WHO Report Restricting Use of E-Cigarettes Fuels Debates Among Experts

The WHO released a much-awaited report on the use of e-cigarettes. It includes a number of restrictions which have displeased many, including experts who support the use of e-cigarettes.

e cigarettes

Banning the indoor use of e-cigarettes

The World Health Organisation have formulated recommendations for the use of e-cigarettes in a recent report. The latter dealt with regulatory measures like banning the indoor use of the devices. Other such limitations included the prohibition of the manufacturers of e-cigarettes to relate the ‘benefits’ to health; at least, not before concrete scientific evidence substantiates the claims that e-cigarettes are actually beneficial. These recommendations have displeased many. Experts have even denounced them as being ridiculous. They argue that these devices help in saving the lives of many all year round, since smokers are able to give up tobacco smoking by adhering to the e-cigarettes. The advocates of the device purported that the WHO should be encouraging its use instead of restricting it.

Mistakes in the WHO report

The experts who joined forces to decry the content of the report stated that it contains a number of errors and distorted evidence. As a consequence, the team has published a report of their own to refute the WHO one in the journal Addiction.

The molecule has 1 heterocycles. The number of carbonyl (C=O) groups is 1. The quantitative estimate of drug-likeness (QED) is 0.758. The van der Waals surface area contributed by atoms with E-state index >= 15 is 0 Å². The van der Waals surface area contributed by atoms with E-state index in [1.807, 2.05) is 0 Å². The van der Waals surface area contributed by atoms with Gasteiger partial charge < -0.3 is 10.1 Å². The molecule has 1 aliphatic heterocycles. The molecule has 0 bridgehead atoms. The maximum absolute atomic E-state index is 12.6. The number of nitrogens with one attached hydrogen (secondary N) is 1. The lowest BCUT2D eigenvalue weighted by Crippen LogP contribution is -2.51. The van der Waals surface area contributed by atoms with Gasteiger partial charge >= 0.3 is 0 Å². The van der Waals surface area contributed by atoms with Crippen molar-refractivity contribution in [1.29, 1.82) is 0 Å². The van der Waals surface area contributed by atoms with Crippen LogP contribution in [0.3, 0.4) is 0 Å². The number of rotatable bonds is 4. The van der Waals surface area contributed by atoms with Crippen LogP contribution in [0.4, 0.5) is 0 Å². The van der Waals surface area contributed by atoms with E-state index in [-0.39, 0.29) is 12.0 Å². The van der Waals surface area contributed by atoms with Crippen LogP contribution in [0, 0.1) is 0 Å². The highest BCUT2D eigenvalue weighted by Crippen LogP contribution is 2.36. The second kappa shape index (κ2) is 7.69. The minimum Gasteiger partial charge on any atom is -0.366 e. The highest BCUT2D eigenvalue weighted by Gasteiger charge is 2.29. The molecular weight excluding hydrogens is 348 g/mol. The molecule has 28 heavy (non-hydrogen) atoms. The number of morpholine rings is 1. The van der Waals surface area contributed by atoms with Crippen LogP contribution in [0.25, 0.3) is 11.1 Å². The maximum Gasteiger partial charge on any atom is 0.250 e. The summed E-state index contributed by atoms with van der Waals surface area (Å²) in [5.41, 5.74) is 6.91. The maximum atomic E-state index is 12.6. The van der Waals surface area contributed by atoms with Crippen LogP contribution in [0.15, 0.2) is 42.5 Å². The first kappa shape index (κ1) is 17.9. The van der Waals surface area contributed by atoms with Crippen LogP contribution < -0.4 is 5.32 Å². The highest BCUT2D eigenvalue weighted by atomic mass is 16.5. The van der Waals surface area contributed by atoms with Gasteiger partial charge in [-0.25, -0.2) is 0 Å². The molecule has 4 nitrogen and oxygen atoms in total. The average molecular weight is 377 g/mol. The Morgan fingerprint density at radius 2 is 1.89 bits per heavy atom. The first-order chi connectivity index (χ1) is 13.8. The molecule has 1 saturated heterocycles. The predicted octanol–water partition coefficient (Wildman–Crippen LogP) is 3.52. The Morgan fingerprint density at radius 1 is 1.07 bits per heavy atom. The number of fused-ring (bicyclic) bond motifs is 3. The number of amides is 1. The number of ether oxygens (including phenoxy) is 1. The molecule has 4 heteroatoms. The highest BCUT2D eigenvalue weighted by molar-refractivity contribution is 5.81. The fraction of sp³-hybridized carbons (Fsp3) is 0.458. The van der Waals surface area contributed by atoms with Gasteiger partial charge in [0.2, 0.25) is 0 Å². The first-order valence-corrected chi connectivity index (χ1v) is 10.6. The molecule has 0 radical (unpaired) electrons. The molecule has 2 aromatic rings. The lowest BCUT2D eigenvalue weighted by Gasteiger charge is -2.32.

Refuting the WHO report

For instance, they have argued that less than 1 % of children not having tried tobacco smoking have tried out the e-cigarettes, while WHO said that the latter is a problem among youngsters and might lead them to taking to cigarette smoking in the future. Yet another point refuted was the presence of toxins in e-cigarettes: the experts said that the minute quantities are similar to what we breathe in when walking down the streets. Also, the experts insisted that e-cigarettes actually help smokers to give up their bad habit, while WHO said the opposite: that e-cigarettes act as obstacles to people trying to quit smoking.

Professor Peter Hajek from Queen Mary University stated: “These WHO recommendations are actually detrimental to public health. E-cigarettes could have a revolutionary effect on public health if smokers switch from cigarettes to e-cigarettes.”

October meeting

Officials will meet up in October to debate the content of the report.

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